Effects of Alkaline ionized Water on IRRITABLE BOWEL SYNDROME with Diarrhea

 A Randomized Double-Blind, Placebo-Controlled Pilot Study

Abstract

Objectives

The purpose of this study was to investigate whether the ingestion of alkaline-reduced water (ARW) is helpful in improving the symptoms of diarrhea-predominant irritable bowel syndrome (IBS).

Methods

Twenty-seven patients (male, 25.9%; mean, 41.7 years old) with diarrhea-predominant IBS were randomly allocated to two groups. For eight weeks, the ARW group (n = 13) ingested at least 2 liters/day of ARW, while the control group (n = 14) ingested placebo water. IBS symptom scores (quality-of-life, abdominal pain/discomfort), stool form, and frequency were assessed before and after treatment via questionnaires.

Results

Eight patients (61.5%) in the ARW group and six patients (42.9%) in the control group indicated that their symptoms had improved in more than four out of the eight weeks of treatment (p = 0.449). The IBS quality-of-life score significantly improved from 57.2 to 30.8 in the ARW group; this improvement was significantly greater than the slight improvement from 48.7 to 42.2 observed in the control group (p = 0.029). The abdominal pain score improved from 1.8 to 0.9 in the ARW group and from 1.8 to 1.1 in the control group, with no significant group difference (p = 0.232).

Conclusions

Drinking ARW for eight weeks improves the quality of life in patients with diarrhea-predominant IBS.

1. Introduction

Irritable bowel syndrome (IBS) is a functional intestinal disorder accompanied by abdominal pain and bowel habit changes, without evidence of an underlying injury. It is a very common disease, occurring in about 11% of people worldwide []. According to the Korean National Health Insurance System database, 5.1% of men and 6.9% of women were diagnosed with IBS []. IBS is one of the most common illnesses in primary care, with a repeated cycle of deterioration and relief over the years. Improving symptoms through appropriate treatment is important; IBS lowers the quality of life and increases medical costs []. Patients with IBS also suffer from anxiety, major depressive disorder, and chronic fatigue syndrome []. However, the cause and mechanisms underlying the various symptoms are not entirely understood. Many hypotheses have been proposed, including small bowel bacterial overgrowth syndrome, genetic factors, food hypersensitivities, gastrointestinal motility disorders, gut-brain axis alterations, hypersensitivity of the intestine, and psychosocial factors []. Recent studies indicate that the intestinal microbiota is one of the important factors affecting the onset of IBS [].

Various drugs have been used to improve symptoms, including antacids, antispasmodics, and drugs that stimulate gastrointestinal motility (prokinetic agents). However, with a lack of convincing evidence for a pathophysiological basis, conventional therapies have not achieved complete symptom improvement. Therefore, several alternative therapeutic methods, including dietary changes, probiotics, and other medications, have been proposed []. Furthermore, mineral water with various electrolyte compositions has been utilized in the treatment of functional gastrointestinal diseases; mineral water supplements have been reported to improve functional dyspepsia associated with IBS by controlling gastric acid output and intestinal transit time []. In addition, carbonated water not only attenuates the hunger but also improves dyspeptic symptoms and heartburn []. Drinking sulfur-rich mineral water for more than three weeks was found to be effective in treating constipation by increasing frequency of bowel movements []. Bicarbonate-containing alkaline-reduced water (ARW) has also been hypothesized to affect various digestive functions. Although animal studies have provided evidence that ARW is effective in treating functional bowel disease, human studies are lacking []. Therefore, the purpose of this randomized double-blind pilot study was to evaluate the effect of ARW ingestion on diarrhea-predominant IBS.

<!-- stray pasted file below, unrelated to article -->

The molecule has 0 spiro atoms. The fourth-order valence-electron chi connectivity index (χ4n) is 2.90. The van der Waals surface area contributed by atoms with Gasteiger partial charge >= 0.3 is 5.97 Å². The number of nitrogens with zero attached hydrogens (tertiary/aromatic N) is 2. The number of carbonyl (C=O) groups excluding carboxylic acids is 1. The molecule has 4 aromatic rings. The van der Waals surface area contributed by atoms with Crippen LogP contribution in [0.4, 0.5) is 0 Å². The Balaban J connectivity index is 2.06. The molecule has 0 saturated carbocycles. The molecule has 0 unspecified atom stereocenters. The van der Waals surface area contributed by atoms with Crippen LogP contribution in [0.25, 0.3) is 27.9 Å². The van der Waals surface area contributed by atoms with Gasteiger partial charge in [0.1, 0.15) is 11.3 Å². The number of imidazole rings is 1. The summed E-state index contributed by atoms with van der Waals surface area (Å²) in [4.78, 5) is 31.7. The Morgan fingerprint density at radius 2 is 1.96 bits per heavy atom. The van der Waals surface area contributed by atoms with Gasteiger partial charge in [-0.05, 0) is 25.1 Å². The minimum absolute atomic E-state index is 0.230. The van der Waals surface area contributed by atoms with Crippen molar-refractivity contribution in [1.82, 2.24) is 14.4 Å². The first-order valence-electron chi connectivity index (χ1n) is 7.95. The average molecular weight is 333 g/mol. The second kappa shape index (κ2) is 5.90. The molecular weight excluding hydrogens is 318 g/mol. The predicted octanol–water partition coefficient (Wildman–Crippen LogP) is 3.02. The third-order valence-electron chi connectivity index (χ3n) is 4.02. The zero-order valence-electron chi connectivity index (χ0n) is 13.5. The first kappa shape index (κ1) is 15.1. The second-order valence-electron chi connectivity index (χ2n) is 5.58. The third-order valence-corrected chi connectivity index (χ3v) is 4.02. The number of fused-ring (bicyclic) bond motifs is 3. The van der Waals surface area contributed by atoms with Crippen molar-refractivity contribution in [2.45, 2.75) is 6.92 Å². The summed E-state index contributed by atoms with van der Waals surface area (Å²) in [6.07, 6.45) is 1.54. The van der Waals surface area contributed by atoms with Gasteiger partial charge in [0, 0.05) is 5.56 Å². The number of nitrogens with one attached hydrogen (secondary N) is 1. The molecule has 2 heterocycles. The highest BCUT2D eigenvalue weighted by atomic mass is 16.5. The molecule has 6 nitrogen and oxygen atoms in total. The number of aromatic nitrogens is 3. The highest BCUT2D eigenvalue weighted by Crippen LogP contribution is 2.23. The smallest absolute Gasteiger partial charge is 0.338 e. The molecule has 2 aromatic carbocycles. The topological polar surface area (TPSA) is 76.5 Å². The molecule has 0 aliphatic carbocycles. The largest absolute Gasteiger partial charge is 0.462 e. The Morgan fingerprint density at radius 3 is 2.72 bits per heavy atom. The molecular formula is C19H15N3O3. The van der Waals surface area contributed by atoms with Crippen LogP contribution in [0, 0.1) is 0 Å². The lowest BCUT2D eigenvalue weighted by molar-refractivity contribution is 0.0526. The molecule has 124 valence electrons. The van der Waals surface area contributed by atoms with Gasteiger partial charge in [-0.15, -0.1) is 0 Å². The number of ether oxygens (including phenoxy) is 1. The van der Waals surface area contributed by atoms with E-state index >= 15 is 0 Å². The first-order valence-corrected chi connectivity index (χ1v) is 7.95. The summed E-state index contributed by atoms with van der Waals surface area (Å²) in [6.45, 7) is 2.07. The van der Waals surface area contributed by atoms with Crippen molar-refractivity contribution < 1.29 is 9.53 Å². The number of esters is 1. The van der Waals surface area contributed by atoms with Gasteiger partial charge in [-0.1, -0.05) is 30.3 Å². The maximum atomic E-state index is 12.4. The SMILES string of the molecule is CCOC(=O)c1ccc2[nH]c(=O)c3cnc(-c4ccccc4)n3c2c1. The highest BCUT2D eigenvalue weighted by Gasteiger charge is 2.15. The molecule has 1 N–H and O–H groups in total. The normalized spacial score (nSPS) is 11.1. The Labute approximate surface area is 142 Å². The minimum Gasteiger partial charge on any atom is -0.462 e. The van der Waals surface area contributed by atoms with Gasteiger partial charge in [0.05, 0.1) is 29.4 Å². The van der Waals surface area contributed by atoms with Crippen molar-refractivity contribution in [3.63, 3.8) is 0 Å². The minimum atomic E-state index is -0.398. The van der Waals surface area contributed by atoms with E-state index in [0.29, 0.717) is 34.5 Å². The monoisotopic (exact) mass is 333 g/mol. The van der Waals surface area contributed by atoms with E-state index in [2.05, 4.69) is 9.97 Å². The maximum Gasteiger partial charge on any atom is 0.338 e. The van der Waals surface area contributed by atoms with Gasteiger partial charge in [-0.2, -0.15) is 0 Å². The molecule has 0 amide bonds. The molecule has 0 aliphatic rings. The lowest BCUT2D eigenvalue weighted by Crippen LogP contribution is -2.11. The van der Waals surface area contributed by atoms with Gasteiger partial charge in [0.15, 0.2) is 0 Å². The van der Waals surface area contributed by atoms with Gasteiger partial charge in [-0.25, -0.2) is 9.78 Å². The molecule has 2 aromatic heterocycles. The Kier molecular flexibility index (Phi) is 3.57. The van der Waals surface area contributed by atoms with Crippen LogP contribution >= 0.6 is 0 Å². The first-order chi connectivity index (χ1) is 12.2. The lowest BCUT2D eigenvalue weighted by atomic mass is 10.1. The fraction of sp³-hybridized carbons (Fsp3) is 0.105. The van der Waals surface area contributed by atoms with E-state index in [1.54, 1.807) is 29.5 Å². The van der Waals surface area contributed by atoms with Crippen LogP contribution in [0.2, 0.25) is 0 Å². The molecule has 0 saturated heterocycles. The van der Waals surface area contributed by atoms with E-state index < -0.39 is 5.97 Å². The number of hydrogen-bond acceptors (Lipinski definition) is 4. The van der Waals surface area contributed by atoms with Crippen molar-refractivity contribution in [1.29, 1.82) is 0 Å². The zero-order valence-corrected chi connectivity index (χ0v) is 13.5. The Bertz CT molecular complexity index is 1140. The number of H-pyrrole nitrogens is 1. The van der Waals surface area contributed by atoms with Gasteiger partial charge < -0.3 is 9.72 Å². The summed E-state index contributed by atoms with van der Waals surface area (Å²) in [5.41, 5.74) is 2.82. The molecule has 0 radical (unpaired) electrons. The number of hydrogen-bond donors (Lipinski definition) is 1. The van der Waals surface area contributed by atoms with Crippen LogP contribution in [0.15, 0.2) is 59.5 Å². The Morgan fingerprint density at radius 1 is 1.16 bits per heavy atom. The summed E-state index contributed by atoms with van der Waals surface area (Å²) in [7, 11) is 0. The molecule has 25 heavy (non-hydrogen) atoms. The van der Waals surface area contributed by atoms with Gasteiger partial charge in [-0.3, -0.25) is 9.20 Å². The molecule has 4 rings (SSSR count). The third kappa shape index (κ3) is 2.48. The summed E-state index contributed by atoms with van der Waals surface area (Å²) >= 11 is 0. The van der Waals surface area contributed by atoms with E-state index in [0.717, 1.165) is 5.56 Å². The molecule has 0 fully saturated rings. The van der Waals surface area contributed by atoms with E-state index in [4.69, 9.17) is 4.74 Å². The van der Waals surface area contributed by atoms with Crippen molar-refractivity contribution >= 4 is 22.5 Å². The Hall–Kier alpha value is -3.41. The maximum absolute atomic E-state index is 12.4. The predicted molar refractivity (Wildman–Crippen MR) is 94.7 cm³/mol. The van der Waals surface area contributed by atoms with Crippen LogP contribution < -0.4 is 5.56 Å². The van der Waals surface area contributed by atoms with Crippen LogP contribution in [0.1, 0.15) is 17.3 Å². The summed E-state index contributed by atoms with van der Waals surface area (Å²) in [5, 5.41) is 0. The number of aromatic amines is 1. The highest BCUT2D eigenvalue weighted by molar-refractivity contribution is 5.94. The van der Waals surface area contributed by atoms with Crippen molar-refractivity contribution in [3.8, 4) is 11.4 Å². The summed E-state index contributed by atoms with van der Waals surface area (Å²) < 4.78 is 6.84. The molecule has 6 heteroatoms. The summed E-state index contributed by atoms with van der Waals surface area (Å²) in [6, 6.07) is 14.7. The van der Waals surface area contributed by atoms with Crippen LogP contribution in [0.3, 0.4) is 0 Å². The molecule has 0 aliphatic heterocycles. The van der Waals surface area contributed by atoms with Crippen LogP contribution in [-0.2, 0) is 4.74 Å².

2. Methods

2.1. Ethical Approval

This study was conducted in accordance with the ethical principles for medical research involving human subjects in the Declaration of Helsinki. This study was approved by the Seoul National University Bundang Hospital Medical Ethics Committee (IRB number: E-1405/250-002) and aspires to protect the lives, health, privacy, and dignity of the research participants. Thus, the purpose and characteristics of the clinical trial were fully explained to the participants. Only patients who voluntarily signed an informed consent were included, and patients were allowed to stop participating at any time during the trial. All results obtained in this clinical study are confidential.

2.2. Study Population

Men and women aged 18–75 years who met Rome III criteria [] for diarrhea-predominant IBS, had no underlying disease of the colon on a sigmoidoscopy or colonoscopy performed within 5 years prior to screening, and could understand and respond to the symptom questionnaires were included. Rome III criteria for IBS involve recurrent abdominal pain or discomfort at least 3 days/month in the last 3 months with two or more of the following: improvement with defecation, onset associated with a change in stool frequency, or onset associated with a change in stool form []. Diarrhea-predominant IBS involves loose or watery stools in more than 25% of bowel movements and hard or lumpy stool in less than 25% of bowel movements.

The following were excluded: patients with a psychiatric history; patients with untreated malignant tumors; patients with severe liver or kidney disease (AST, ALT levels 3-fold greater than the normal upper limit, and serum creatinine levels 1.5-fold greater than the normal upper limit); patients with severe heart failure; patients with acute gastrointestinal tract infection within the last 3 months. In addition, patients who were taking medications during the study period that could affect the results were also excluded. This included drugs that might influence IBS symptoms, such as antispasmodics, laxatives, prokinetics, anticholinergics, antianxiety drugs, antidepressants, analgesics, thyroid hormone, antibiotics, and steroids.

It is difficult to predict the therapeutic response rate between the test group and the control group since similar studies related to ARW have not existed before. This is a small-scale preliminary pilot study to investigate feasibility, adverse events, and improvement before a full-scale research project. This study was planned with 30 participants per group, which is the minimum number of participants recommended in a pilot study []. Given an estimated dropout rate of 15%, at least 35 people per group were planned to be enrolled.